Atlas Biotechnologies will fund and provide support to three research projects at the University of Alberta to possibly identify cannabis component(s) that could help people with neurological diseases like multiple sclerosis (MS).
The cannabis plant produces hundreds of biological compounds, the best-known being tetrahydrocannabinol (THC) — the psychoactive compound primarily responsible for the cannabis ‘high’ — and cannabidiol (CBD), a main component of medical marijuana.
Under the terms of the new agreement, Atlas Biotechnologies, which focuses on developing cannabis-based therapies for medical use, will provide funding — totaling just under $300,000 over two years — for three separate research projects that will assess the benefits of cannabis-derived compounds in three diseases: MS, Alzheimer’s, and Huntington’s.
In recent years, there has been renewed interest in how compounds in cannabis might help people manage a variety of conditions. But solid scientific evidence for such uses is lacking.
“A lot of people will tell you, ‘My mom had cancer’ or, ‘My friend had an illness, and they took cannabis and it helped.’ But then for other people they don’t have as effective results,” Jeffrey R. Gossain, the chief operating officer of Atlas Biotechnologies, said in a university news story.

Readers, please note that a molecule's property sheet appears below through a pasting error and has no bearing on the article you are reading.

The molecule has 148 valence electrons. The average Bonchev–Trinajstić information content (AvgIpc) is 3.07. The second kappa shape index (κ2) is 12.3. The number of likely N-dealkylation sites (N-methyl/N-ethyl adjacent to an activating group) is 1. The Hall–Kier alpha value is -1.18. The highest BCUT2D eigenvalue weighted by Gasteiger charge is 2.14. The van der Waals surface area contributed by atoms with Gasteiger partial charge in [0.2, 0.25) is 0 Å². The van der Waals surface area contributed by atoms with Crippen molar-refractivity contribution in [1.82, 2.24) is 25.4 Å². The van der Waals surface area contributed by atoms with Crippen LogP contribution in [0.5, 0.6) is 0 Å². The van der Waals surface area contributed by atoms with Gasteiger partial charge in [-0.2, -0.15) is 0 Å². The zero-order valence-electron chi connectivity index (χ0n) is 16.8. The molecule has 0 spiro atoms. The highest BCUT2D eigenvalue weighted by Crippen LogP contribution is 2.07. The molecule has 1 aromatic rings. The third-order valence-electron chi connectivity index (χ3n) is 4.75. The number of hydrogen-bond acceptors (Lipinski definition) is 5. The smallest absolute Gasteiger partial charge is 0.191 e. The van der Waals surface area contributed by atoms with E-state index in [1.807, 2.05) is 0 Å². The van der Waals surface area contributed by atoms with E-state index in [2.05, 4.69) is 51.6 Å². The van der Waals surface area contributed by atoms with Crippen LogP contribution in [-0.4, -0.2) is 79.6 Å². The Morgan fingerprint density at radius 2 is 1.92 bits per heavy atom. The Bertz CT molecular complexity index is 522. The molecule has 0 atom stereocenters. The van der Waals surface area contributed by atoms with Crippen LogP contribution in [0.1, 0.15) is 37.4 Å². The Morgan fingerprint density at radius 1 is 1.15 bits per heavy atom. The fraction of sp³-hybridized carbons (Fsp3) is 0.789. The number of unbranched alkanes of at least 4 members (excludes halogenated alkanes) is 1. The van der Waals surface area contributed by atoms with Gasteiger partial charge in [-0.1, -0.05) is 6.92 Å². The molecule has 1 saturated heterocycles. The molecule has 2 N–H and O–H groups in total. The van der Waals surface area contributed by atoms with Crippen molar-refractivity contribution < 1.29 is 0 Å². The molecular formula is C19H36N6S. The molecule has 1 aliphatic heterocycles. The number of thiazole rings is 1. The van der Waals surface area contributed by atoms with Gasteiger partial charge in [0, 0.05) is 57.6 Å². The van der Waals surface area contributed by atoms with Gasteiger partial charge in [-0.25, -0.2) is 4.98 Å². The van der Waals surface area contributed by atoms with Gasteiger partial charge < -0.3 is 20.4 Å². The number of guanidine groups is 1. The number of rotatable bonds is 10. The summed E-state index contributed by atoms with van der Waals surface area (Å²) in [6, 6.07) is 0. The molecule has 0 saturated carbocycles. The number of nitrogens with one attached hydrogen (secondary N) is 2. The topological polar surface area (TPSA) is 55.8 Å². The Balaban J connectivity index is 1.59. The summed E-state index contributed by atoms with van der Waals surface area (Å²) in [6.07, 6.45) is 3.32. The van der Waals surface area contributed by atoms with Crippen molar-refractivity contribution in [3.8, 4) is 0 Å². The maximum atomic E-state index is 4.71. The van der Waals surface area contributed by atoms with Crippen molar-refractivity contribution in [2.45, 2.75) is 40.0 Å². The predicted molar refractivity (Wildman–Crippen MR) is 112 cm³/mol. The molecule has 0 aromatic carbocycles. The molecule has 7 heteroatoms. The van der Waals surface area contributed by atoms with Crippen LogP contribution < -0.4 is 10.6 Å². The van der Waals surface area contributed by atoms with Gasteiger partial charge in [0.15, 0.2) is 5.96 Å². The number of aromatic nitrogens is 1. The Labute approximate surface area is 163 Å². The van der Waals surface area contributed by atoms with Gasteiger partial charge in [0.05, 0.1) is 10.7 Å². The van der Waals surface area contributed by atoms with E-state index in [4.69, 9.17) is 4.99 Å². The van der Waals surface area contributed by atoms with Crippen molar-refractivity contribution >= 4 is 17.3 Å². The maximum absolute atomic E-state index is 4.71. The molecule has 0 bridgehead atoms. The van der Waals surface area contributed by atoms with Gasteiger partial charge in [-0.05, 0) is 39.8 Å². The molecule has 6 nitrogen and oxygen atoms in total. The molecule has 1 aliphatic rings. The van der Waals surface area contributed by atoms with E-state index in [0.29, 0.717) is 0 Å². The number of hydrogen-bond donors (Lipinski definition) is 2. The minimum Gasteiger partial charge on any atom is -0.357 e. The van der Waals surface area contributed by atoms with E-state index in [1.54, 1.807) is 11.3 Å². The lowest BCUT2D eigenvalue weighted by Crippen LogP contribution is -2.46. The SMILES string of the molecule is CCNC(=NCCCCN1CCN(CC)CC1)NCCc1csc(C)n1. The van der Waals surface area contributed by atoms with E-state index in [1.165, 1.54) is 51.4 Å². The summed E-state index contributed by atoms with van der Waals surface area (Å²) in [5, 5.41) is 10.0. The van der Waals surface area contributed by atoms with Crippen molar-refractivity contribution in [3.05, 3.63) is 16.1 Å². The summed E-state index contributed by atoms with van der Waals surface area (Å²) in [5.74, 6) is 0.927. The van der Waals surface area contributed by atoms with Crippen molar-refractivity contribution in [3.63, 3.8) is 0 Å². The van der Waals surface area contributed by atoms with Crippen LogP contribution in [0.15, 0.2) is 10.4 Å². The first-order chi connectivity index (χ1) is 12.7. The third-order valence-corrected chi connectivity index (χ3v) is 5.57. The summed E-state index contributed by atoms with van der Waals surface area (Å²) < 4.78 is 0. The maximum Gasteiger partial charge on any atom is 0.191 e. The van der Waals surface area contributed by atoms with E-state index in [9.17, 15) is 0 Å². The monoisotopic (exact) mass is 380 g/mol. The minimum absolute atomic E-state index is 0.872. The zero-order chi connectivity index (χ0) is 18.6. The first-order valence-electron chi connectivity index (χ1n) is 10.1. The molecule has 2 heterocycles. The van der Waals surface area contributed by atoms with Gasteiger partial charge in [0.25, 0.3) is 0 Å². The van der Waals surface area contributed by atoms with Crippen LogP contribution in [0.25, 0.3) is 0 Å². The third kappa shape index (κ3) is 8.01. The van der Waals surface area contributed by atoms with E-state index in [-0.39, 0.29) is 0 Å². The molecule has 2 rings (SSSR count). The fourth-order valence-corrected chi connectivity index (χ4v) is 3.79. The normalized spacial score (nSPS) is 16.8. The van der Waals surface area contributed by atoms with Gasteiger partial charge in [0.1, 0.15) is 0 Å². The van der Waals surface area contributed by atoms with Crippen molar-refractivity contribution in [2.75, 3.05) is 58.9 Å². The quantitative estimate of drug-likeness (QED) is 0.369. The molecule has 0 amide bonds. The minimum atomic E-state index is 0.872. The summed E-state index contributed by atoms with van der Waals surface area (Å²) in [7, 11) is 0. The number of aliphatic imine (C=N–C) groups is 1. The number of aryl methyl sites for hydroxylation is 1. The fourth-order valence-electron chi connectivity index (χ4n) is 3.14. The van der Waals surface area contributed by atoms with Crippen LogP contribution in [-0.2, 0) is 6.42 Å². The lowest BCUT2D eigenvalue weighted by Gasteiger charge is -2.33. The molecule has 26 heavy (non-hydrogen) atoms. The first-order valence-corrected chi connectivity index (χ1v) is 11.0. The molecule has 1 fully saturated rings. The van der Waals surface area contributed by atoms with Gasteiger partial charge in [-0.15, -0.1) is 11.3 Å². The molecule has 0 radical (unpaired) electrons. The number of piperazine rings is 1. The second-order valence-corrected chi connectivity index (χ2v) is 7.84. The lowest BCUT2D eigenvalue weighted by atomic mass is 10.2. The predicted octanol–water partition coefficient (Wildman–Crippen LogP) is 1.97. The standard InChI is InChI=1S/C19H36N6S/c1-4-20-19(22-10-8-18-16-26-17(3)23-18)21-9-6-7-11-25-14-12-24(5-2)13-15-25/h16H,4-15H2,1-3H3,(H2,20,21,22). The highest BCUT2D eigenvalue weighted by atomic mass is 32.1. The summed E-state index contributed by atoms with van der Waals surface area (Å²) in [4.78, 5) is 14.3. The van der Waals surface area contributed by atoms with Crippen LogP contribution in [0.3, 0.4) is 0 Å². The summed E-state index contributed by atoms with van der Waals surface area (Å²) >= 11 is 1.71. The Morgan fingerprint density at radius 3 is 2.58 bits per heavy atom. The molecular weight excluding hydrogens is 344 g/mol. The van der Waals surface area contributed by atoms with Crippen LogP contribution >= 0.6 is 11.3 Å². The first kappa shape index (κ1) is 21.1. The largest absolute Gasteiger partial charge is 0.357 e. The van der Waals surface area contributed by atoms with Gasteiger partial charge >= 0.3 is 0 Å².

“Part of the problem is that you don’t really know what product they took, how they dosed it or the combinations of chemicals in the product that helped. It’s not as simple as just saying, ‘The plant’s got THC and CBD.’ You’ve got to get a lot more detailed than that,” Gossain added.
Ross Tsuyuki, MS, PharmD, a professor at University of Alberta in Canada, also noted: “People are touting (cannabis) for all kinds of things, but without solid scientific evidence.” Still, “there likely are benefits for some conditions.”
In addition to funding, Atlas will also provide the researchers with materials, like cannabis compounds, produced at its facility. The company has stated that furthering good research into medical cannabis use is critical for its ability to bring effective products to market.
“Our vision is to have a product that will actually help patients with these different ailments and make their lives better,” Gossain said.
“Our team is exploring the areas that we think have the highest likelihood of success, and we will follow where the science leads,” Tsuyuki said. “If it comes to the point where Atlas wants to develop targeted products, we’ll be there for that as well. But for now we’ll be the ones to give them the signals about what’s worthwhile to pursue.”
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